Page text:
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There are thousands of hutongs in Beijing, most of which were formed in the Yuan Dynasty (13th century), while others were formed in the Ming Dynasty and the Qing Dynasty.
The formation of hutongs is closely related to the forming, changing and development process of Beijing City. Hutongs were formed in the Yuan Dynasty, with the foundation of the Yuan capital (nowadays known as Beijing).
In 1274 AD, the imperial palaces in the Yuan capital were built (they now no longer exist), and bureaucrats and the nobilities began to build their mansions along the main avenues in the capital. Houses and courtyards crisscrossed next to each other, and the separation distance between the rows of buildings formed hutongs, which provided better functions of ventilation and lighting.
Most buildings were oriented south and north so as to adapt to the climate in the Yuan capital; such a house orientation could not only provide a wind barrier but also provided maximum sunlight in winter. Numerous south-north oriented buildings formed a great amount of east-west oriented alleys and hutongs.
In the Ming Dynasty, Beijing City was divided into 36 areas with 28 areas in the inner city and 8 areas in the outer city. Alleys and hutongs were built along these areas. Most alleys and hutongs in the inner city to the north of Chang’an Avenue were of the architectures from the Yuan capital.
However, since the Ming Dynasty, the codes of the city’s buildings had become more and more flexible, and many oblique streets and irregular roads were built. In the late period of the Ming Dynasty, more oblique streets and irregular hutongs were built in the outer city.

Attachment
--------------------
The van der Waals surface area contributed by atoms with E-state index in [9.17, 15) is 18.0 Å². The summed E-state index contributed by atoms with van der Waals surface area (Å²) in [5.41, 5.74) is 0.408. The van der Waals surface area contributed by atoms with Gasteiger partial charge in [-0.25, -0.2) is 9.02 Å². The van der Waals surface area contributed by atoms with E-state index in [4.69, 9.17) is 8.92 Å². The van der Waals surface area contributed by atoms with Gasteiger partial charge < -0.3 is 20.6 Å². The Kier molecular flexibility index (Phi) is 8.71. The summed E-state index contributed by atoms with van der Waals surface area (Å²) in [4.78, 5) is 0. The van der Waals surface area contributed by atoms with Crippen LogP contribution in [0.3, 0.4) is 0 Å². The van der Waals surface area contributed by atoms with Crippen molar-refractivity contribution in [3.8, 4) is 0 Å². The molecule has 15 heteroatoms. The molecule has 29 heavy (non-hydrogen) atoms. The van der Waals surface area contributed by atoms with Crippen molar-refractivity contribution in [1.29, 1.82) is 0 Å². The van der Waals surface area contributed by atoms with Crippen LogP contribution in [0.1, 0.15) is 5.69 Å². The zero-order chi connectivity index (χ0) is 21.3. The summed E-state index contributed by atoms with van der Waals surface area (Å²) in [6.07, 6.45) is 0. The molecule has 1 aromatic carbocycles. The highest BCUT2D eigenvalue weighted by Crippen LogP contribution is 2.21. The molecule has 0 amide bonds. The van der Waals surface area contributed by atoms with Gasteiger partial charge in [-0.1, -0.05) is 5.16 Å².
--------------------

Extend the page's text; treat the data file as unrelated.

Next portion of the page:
In the Qing Dynasty, Beijing had 2,076 alleys, among which there were 978 hutongs.
Hutongs are an indispensable part of Beijing’s history, along with siheyuans (quadrangle dwellings), and they are regarded as symbols of Beijing’s traditional culture. Therefore, distinctive hutong-themed tours in Beijing have gradually become a heated issue.
However, with the development of history, more and more Beijing hutongs and one-story houses have become the target of projects concerned with renovating dilapidated houses: on one hand, for citizens who live in the old city, the old houses are dangerous and very inconvenient to live in; on the other hand, property developers are eager to leverage the huge tracts of land in the old city. So dozens of hutongs in Beijing are disappearing at an increased rate every year, which are replaced by high buildings, large mansions and broad avenues. These are very modern but without any of Beijing’s distinctive architectural style.